Shrewsbury charity aims to put addiction in focus

By Lucy Todman | Shrewsbury | Health | Published:

Drug and alcohol misuse is no longer an addiction which is ‘hidden,’ Rotarians have been told.

A newly formed charity, Share Shrewsbury, is bringing discussion of the issue into the community, former mayor Councillor Jane Mackenzie told a meeting of Shrewsbury Severn Rotary Club.

She established Share Shrewsbury just before Christmas last year having identified a gap for services and support of people with difficulties, particularly alcohol.

“It is something we don’t tend to talk about,” said Jane. “It has a huge stigma which is so great that people who need support are ashamed or embarrassed to seek it.

“The biggest cause of death amongst young men under 45 is alcohol and women are fast catching up. The charity is informing young people about the risks of drug and alcohol misuse.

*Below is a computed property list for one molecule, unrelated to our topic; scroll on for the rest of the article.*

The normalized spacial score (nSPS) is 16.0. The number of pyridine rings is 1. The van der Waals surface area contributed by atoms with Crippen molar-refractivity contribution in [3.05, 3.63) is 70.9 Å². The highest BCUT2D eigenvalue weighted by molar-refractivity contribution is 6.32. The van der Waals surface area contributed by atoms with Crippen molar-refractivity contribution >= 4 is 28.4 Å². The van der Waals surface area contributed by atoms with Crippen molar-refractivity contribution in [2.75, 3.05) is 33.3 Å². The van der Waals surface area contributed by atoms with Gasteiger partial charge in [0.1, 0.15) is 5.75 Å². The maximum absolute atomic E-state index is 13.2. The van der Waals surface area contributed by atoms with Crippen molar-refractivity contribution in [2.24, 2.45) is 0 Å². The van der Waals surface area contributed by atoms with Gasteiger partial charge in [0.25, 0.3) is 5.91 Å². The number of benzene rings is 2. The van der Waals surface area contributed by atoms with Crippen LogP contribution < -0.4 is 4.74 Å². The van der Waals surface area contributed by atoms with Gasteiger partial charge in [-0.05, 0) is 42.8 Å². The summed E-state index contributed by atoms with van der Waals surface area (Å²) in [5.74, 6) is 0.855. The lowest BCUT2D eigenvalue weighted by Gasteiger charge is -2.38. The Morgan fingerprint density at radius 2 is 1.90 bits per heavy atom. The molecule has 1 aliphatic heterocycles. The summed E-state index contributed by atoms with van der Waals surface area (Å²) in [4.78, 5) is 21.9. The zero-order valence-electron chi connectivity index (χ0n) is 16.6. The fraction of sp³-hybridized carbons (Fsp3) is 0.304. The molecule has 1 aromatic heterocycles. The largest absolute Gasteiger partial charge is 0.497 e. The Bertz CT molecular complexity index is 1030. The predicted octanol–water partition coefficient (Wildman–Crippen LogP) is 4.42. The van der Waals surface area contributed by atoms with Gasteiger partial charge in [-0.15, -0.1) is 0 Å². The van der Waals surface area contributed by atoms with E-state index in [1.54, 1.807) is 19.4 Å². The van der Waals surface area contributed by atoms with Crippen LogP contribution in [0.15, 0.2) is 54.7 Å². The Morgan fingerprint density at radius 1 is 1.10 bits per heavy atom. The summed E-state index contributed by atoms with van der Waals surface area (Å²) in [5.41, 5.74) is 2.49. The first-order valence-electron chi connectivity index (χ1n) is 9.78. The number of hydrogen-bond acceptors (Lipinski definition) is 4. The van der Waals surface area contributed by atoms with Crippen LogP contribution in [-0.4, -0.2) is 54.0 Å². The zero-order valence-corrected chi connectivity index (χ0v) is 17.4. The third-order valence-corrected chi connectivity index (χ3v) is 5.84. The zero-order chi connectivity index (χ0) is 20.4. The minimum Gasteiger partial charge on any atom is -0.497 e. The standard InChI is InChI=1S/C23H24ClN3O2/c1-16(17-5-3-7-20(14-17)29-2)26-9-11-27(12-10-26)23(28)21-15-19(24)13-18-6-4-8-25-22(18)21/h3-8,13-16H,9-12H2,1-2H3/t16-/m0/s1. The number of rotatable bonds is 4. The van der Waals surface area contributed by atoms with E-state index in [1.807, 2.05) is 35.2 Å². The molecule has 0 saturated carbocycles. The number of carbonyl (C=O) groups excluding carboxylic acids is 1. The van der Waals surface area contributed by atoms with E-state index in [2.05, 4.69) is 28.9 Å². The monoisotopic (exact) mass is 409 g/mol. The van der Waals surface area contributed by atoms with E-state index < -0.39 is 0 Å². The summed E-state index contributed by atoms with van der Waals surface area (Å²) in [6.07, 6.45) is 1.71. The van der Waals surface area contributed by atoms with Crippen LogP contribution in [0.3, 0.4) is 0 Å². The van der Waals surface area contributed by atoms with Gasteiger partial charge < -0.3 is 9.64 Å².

“Self-help groups are raising awareness. It is no longer an issue which is hidden.

“Share Shrewsbury is asking businesses and people in the local community for skills, time or resources to share this with those in need.”


She gave her talk on the occasion of a presentation of £700 to Share Shrewsbury from the president’s fund of immediate past president Colin Sharp.


Working with Share Shrewsbury to support recovery is Comics Salopia, Shrewsbury’s first major international comic art festival.

Encompassing the town’s most prestigious venues, the festival on June 1 and 2 will be staged at Shrewsbury Castle, The Square, Shrewsbury Museum & Art Gallery as well as The Guildhall.

Shane Chebsey, a creative artist living in Shrewsbury, told Rotarians that the festival in the heart of the town would include a shop window in the university.

“Comics are a storytelling medium which makes them unique. The festival will educate people about that.


“Comics are a great literary aid and will be a big part of the festival. 45 international artists, who are world renowned, will be coming to Shrewsbury.

“We have an excellent selection of artists and writers, some of them geniuses. It will be an enriching experience for people from all walks of life.

“Comics are for everybody,” he added.

Lucy Todman

By Lucy Todman

Senior reporter for the Shropshire Star and Shrewsbury Chronicle based in Shrewsbury.


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